The Australian Seniors Series: Seniors and Relationships
It really doesn’t matter what age you are, having healthy relationships, socialising, and keeping in contact with those you love are vital aspects of any happy lifestyle. Unfortunately for many Australian seniors, maintaining these becomes increasingly difficult with age, and only continues to get trickier as each year passes by.
In the fourth instalment of The ‘Australian Seniors Series’, we analyse this issue and uncover how Australians over 50 are feeling about their relationships and what they are choosing to do to help cope with loneliness.
Feeling lonely? You’re not alone
For many Australian seniors who are single, widowed or divorced, experiencing loneliness is a sad fact of life with four in five respondents from this group confessing to feeling lonely at some time in the past.
And for those in this group, even meeting a potential new partner is fraught with difficulties with 80% of respondents not dating anyone at the time of the survey.
Often, this sense of isolation is triggered by specific events. For example, 39% of respondents cited the festive season as a time when their feelings of isolation are at their peak. Understandably, the anniversaries of a friend or partner’s passing, or birthdays also ranked highly as events that are likely to lead to a sense of loneliness.
Delving further into the findings, we find that when looking at all seniors (as opposed to only those living without a partner) almost half admitted to feeling socially inactive at times suggesting that feeling cut off from the rest of society is not an abnormality. It is a sad reality that feeling lonely is part of the human condition but this doesn’t mean that feeling down for extended periods of time should be easily accepted and, reassuringly, it seems that Aussie seniors aren’t letting isolation keep them down.
Life begins at 50
A massive 94% of respondents agreed that seniors need to love and feel loved, in the same way younger generations do. Despite the doom and gloom of some of the findings, it seems that most Australian seniors are for the most part leading happy and fulfilling lives.
In fact, over 70% of people reported that they are currently happy with their social life and while there is a disparity between those living with their partners to those who aren’t (81% vs 58%), for the majority of seniors, their retirement years are undoubtedly happy times.
Crucial to achieving this sense of happiness is remaining active and socialising regularly, with close to 84% stating that they participate in some form of social activity at least once a month, ensuring that they’re rubbing shoulders with friends frequently.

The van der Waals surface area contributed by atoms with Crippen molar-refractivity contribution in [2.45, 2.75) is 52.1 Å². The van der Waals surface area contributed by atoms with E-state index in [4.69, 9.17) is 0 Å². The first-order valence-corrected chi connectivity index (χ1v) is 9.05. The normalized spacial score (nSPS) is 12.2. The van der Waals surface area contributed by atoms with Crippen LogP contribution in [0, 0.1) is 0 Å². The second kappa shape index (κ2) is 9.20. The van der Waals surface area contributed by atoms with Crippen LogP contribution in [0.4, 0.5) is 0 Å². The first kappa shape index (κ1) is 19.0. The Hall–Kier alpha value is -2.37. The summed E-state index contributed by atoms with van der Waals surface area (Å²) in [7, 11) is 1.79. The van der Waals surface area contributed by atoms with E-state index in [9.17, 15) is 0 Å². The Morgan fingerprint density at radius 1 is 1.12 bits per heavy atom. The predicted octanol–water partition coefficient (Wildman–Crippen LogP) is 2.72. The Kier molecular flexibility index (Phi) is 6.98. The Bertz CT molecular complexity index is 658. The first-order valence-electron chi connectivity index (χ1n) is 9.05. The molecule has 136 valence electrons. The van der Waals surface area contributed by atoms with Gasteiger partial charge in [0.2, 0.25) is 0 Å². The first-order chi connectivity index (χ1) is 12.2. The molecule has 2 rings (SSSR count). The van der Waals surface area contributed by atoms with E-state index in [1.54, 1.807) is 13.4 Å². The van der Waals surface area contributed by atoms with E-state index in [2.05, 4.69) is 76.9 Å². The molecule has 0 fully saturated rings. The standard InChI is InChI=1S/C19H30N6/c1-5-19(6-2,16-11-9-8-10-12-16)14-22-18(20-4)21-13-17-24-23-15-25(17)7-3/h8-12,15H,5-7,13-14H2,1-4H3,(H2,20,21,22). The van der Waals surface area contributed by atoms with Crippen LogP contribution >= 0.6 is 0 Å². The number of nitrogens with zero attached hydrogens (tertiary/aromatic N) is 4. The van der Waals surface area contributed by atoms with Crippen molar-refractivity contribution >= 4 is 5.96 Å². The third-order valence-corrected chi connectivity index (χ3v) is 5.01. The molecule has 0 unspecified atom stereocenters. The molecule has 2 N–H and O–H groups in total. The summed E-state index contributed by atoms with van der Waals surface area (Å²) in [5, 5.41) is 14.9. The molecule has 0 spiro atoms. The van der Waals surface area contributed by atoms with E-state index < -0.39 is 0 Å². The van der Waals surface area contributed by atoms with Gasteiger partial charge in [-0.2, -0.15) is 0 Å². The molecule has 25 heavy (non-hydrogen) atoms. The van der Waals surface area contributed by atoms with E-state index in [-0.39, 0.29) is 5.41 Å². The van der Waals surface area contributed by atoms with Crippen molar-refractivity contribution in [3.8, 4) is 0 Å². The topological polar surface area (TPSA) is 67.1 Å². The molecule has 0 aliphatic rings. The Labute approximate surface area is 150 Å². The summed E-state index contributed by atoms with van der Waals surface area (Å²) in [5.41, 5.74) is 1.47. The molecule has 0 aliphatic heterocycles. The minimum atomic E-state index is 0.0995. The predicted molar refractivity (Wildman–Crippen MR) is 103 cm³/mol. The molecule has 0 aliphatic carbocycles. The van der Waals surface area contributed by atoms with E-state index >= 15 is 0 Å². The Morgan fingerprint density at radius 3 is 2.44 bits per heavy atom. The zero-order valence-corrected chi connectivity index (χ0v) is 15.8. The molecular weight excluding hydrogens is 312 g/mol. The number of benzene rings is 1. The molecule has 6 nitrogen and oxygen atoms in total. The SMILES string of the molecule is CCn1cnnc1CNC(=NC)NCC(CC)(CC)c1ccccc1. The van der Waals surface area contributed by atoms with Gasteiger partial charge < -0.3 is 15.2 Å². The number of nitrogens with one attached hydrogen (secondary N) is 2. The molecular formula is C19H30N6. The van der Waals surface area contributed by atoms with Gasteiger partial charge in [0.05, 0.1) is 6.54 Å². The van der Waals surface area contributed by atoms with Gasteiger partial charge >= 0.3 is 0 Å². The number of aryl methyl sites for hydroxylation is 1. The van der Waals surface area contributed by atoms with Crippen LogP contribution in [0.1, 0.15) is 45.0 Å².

Technology doesn’t scare us
If getting a social fix in real life doesn’t seem possible, it appears that embracing social media provides another gateway to happiness and social interaction with seven in ten identifying themselves as currently active on social media.
This isn’t just a casual fling with technology either, with over 40% stating that they had made new friends using social media and that in almost half of these of cases, these online friendships resulted in real life meet-ups.
In fact, three quarters of respondents agreed that social media networks make them feel more socially connected, while over half agreed that they felt less lonely due to using social media and that it’s a great way to meet new people.
For an age group typically stereotyped as technology shy, these are significant results, and demonstrate the determination and enthusiasm of Aussie seniors to lead a fulfilling social life.
The future looks bright
As we have seen, while moments of loneliness are common for many Australian seniors, it needn’t be an overriding emotion. Not only are Australia’s seniors a happy bunch, they are finding new ways to stay connected to those they care about, with social media providing a surprisingly effective way not just to stay in touch, but to actually meet new people.
While there is a notable difference in the findings between those living with, or without partners, the desire to remain socially active is there for nearly all people surveyed. And so if you happen to see someone looking a bit down, don’t be afraid to offer them a helping hand. We know from the study that they’re likely to be as happy to make a new friend as you are!Stay tuned for the next chapter of the Australian Seniors Series... A report on seniors, by Seniors.
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28 Nov 2016